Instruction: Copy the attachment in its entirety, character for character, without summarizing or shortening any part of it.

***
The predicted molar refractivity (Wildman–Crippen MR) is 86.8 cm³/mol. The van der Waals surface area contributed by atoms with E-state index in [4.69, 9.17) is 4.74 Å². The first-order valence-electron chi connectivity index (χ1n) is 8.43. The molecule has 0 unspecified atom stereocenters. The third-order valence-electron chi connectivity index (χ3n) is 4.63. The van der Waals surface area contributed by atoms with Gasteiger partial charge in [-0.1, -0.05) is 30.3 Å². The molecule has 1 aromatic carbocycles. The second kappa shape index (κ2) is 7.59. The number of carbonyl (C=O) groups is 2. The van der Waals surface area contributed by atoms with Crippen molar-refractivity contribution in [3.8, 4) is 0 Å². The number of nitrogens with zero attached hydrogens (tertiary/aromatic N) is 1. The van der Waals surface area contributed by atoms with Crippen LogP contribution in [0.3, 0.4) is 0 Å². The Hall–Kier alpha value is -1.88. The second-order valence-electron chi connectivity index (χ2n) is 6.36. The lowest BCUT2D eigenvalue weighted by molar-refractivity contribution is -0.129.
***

The predicted molar refractivity (Wildman–Crippen MR) is 86.8 cm³/mol. The van der Waals surface area contributed by atoms with E-state index in [4.69, 9.17) is 4.74 Å². The first-order valence-electron chi connectivity index (χ1n) is 8.43. The molecule has 0 unspecified atom stereocenters. The third-order valence-electron chi connectivity index (χ3n) is 4.63. The van der Waals surface area contributed by atoms with Gasteiger partial charge in [-0.1, -0.05) is 30.3 Å². The molecule has 1 aromatic carbocycles. The second kappa shape index (κ2) is 7.59. The number of carbonyl (C=O) groups is 2. The van der Waals surface area contributed by atoms with Crippen molar-refractivity contribution in [3.8, 4) is 0 Å². The number of nitrogens with zero attached hydrogens (tertiary/aromatic N) is 1. The van der Waals surface area contributed by atoms with Crippen LogP contribution in [0.3, 0.4) is 0 Å². The Hall–Kier alpha value is -1.88. The second-order valence-electron chi connectivity index (χ2n) is 6.36. The lowest BCUT2D eigenvalue weighted by molar-refractivity contribution is -0.129.